Niecie spells Trouble With A Capital T

Detroit born and Nashville based, singer Niecie (which, incidentally, is what I call my brother’s daughter, Julia) has recently released her fifth album…apologies to her for the delay in reviewing Trouble With A Capital T; it somehow got missed in the mix of releases we get sent. I won’t detail her history or influences as the lovely Lori Graboyes covers that in the interview she did with Niecie and you can find that fascinating Bluesdoodles interview, where you can learn of her time as an eye model (for a cosmetics firm) amongst other interesting facts.

It opens with Thank God For Fools and this is an immediate, blues-rock song that benefits from Niecie’s delivery and the Purplish intro with B3 and guitar playing the perfect background to this great track. After the sweet bridge, the guitar and organ solos are first class…albeit too short, even after the revisit to the close. Memphis Stomp is approaching onomatopoeic with the funk cutting through and the horns horning in the right places. A neat song, but it veers a little too much toward a 70s soul/disco sound for my taste. Two Can Play That Game puts it all right with a classic guitar/keys driven slice of proper blues with a lilt, as Niecie lays into an unfaithful lover. Waiting For The Next Shoe To Drop is, by the lyrics, a stiletto! It is a deliciously slow and bluesy song with piano, organ and sparse guitar giving it a depth and passion that makes it a real standout…and not just on this album; the guitar solo is brilliant and the whole thing reminds me of the feel and similar but different structure of Gillan’s If You Sing Softly. This is my favourite by far and is already on repeat. Two Sides To Every Story is a soulful and heavy blues…mid-paced and with more superb guitar and keys backing up a very good vocal performance…no histrionics: just passion in the storytelling. The next track was very nearly the title track although, with a title like Sweat, perhaps it was better to go with another! It does suggest some sweat went into the recording as the vivacious nature of Niecie comes across over the great drum patterns, keys and guitar. The horns join in again and provide fills when necessary as well as a sax solo that echoes the potential benefits of the lucky person the lyrics are addressing! The title track, Trouble With A Capital T has a funky intro that leads into clever verse structures and lyrics before the organ provides an excellent solo and leads to the guitar solo that is slightly fuzzed and phased and guess what? They don’t last long enough. Baby It’s Working is back to blues-rock in the vein of The Stones…that is a good thing as we get that archetypal intro and, as the song develops, there’s also echoes of Humble Pie and Thunder: ergo, it is very, very good. Rise Up is the last track on my copy and, after a thumping snare intro, it quickly becomes a clever build-up via guitar and B3 into an original take on the blues. It has rock, field and gospel mixed in too and it all works very well and will get into your head and stay there…especially, for me, the guitar section in the middle which has it and says it all. With one exception for me, this is a very strong album, impeccably written, performed and produced. It has some great takes and interpretations of the blues and embodies it well. Niecie has a great voice which she doesn’t spoil by trying to sound like anyone else or by screaming and/or shouting…she uses her words and enunciation to carry the message most effectively. A thoroughly enjoyable album of meaningful instrumentation and thoughtful (and suggestive) lyrical content. Give it a try: I doubt you’ll be disappointed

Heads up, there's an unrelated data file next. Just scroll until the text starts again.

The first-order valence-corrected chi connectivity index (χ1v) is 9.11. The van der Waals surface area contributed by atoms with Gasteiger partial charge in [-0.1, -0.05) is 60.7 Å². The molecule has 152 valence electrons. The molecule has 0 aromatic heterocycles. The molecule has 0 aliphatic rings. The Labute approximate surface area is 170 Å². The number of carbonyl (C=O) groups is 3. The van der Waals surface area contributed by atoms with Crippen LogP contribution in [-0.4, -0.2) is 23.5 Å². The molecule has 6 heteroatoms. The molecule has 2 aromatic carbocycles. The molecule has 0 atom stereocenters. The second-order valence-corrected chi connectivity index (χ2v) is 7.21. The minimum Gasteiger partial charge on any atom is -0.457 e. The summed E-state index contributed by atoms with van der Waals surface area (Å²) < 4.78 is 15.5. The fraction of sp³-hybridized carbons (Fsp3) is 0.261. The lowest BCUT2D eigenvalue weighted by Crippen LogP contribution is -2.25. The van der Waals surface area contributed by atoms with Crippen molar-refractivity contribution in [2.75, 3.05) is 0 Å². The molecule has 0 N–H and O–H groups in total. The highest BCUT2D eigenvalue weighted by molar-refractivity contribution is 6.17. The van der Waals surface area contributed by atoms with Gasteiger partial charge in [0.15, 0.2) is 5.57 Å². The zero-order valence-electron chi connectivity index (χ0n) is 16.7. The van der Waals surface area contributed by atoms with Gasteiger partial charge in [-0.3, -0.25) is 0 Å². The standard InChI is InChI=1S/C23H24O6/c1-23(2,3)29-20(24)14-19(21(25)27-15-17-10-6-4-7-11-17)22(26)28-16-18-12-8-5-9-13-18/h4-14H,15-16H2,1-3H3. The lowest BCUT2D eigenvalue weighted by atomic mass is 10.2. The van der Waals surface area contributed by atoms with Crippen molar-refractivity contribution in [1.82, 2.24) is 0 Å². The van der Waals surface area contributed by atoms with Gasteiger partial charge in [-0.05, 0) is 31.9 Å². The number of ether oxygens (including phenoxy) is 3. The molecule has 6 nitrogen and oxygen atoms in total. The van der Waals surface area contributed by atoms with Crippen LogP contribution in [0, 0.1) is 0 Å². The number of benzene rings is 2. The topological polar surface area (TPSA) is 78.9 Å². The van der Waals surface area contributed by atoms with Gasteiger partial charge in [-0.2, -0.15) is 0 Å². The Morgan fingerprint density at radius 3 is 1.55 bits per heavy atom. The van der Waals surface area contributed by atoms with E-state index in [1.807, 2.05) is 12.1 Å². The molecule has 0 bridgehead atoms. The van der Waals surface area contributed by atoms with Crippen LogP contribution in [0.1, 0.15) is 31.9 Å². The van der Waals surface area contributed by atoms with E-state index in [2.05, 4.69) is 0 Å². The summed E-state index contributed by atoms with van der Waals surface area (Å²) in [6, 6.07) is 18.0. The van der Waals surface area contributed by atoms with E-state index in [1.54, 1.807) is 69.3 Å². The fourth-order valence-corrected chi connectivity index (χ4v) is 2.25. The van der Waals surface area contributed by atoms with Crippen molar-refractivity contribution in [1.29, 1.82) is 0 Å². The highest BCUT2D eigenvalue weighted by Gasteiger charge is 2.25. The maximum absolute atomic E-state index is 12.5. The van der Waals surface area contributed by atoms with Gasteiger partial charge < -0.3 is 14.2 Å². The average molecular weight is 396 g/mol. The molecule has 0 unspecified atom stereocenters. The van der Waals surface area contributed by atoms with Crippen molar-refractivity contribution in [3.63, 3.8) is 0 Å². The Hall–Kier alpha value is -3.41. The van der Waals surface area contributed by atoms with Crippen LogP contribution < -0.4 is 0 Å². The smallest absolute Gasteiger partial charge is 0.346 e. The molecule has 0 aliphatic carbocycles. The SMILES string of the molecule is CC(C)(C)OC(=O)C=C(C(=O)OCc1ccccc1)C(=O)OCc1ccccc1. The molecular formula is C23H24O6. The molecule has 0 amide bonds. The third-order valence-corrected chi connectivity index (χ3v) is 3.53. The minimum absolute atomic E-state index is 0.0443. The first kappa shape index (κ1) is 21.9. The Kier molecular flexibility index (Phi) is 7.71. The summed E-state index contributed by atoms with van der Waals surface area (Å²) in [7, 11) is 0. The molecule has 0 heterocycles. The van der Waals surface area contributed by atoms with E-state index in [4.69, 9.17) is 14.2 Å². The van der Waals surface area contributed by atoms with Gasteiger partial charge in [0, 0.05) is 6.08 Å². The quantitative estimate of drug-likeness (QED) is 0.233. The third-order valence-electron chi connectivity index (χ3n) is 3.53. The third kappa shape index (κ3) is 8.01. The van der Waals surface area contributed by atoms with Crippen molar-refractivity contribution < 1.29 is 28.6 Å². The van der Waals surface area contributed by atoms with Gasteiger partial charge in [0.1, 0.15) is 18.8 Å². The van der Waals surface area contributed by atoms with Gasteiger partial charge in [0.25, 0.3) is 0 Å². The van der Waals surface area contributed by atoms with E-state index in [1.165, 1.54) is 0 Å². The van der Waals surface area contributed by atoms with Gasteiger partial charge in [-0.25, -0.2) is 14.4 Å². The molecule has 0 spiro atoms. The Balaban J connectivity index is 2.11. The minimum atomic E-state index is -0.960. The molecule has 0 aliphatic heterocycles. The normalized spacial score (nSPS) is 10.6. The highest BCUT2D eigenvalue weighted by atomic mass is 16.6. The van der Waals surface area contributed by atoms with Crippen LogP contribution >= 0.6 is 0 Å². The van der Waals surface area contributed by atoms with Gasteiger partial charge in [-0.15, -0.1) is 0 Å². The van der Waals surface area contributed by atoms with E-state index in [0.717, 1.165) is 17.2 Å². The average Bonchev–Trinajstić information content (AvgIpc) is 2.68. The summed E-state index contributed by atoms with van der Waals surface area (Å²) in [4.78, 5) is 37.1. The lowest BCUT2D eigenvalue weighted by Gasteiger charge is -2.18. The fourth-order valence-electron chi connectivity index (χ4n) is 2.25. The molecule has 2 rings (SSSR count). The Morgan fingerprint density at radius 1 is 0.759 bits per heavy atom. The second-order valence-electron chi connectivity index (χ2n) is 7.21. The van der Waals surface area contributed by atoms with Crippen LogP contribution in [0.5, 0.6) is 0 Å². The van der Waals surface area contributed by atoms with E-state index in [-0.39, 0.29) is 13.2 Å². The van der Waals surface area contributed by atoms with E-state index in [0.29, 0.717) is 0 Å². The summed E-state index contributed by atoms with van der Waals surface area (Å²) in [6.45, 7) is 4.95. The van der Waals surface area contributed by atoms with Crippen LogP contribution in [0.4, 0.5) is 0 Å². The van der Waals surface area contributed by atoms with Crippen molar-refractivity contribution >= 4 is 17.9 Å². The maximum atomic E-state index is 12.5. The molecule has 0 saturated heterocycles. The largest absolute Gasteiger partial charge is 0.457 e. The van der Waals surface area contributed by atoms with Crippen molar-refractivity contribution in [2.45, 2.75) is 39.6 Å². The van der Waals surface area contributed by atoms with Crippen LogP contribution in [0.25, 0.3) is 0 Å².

EIGHTpawprint half inchdoodle paws out of TEN …

Tracklisting:

  1. Thank God For Fools
  2. Memphis Stomp
  3. Two Can Play That Game
  4. Waiting For The Next Shoe To Drop
  5. Two Sides To Every Story
  6. Sweat
  7. Trouble With A Capital T
  8. Baby It’s Working
  9. Rise Up
  10. Lighter Shade of Blue
  11. Just This Side of Memphis

Musicians:

Niecie: vocals

Johnny Neel: keyboards

Chris Anderson: guitar

Doug Jones; guitar

Joe Conley: guitar

Johnny Duke: guitar

Richard Griffin: saxophone

Joe Gross: trumpet

Dennis Gulley: bass

Randy Coleman: bass

Shaun Murphy: backing vocals

Melissa Alesi: backing vocals

Lori Beth Hogan: backing vocals

Randy Russell: backing vocals

Jesse Meeks: backing vocals

Apologies to the very good drummer(s) as I couldn’t find details anywhere.

Niecie spells Trouble With A Capital T

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